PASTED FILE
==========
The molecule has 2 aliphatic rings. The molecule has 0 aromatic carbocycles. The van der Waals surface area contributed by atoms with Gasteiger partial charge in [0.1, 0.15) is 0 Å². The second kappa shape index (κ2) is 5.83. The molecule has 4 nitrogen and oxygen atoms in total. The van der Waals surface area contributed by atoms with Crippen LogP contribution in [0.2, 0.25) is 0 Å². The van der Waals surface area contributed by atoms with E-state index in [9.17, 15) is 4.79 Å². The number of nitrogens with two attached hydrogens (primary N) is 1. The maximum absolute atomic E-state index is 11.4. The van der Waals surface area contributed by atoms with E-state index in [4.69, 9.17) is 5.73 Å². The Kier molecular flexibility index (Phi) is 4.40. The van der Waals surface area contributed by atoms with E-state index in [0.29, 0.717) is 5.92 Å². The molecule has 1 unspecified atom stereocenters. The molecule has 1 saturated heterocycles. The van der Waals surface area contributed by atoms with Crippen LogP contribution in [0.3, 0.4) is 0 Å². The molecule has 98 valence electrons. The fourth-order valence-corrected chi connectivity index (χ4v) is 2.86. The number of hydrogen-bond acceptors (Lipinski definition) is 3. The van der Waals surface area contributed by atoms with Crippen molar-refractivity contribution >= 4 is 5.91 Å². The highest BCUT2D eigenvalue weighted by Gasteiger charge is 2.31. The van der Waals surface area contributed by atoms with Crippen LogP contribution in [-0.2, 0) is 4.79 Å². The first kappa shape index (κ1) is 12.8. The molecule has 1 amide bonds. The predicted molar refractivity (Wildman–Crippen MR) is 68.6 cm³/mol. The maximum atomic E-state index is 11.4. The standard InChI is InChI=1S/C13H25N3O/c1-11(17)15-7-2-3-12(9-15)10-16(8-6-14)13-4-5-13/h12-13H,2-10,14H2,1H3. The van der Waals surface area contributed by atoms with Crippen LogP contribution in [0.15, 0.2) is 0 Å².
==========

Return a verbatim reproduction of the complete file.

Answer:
The molecule has 2 aliphatic rings. The molecule has 0 aromatic carbocycles. The van der Waals surface area contributed by atoms with Gasteiger partial charge in [0.1, 0.15) is 0 Å². The second kappa shape index (κ2) is 5.83. The molecule has 4 nitrogen and oxygen atoms in total. The van der Waals surface area contributed by atoms with Crippen LogP contribution in [0.2, 0.25) is 0 Å². The van der Waals surface area contributed by atoms with E-state index in [9.17, 15) is 4.79 Å². The number of nitrogens with two attached hydrogens (primary N) is 1. The maximum absolute atomic E-state index is 11.4. The van der Waals surface area contributed by atoms with E-state index in [4.69, 9.17) is 5.73 Å². The Kier molecular flexibility index (Phi) is 4.40. The van der Waals surface area contributed by atoms with E-state index in [0.29, 0.717) is 5.92 Å². The molecule has 1 unspecified atom stereocenters. The molecule has 1 saturated heterocycles. The van der Waals surface area contributed by atoms with Crippen LogP contribution in [0.3, 0.4) is 0 Å². The molecule has 98 valence electrons. The fourth-order valence-corrected chi connectivity index (χ4v) is 2.86. The number of hydrogen-bond acceptors (Lipinski definition) is 3. The van der Waals surface area contributed by atoms with Crippen molar-refractivity contribution >= 4 is 5.91 Å². The highest BCUT2D eigenvalue weighted by Gasteiger charge is 2.31. The van der Waals surface area contributed by atoms with Crippen LogP contribution in [-0.2, 0) is 4.79 Å². The first kappa shape index (κ1) is 12.8. The molecule has 1 amide bonds. The predicted molar refractivity (Wildman–Crippen MR) is 68.6 cm³/mol. The maximum atomic E-state index is 11.4. The standard InChI is InChI=1S/C13H25N3O/c1-11(17)15-7-2-3-12(9-15)10-16(8-6-14)13-4-5-13/h12-13H,2-10,14H2,1H3. The van der Waals surface area contributed by atoms with Crippen LogP contribution in [0.15, 0.2) is 0 Å².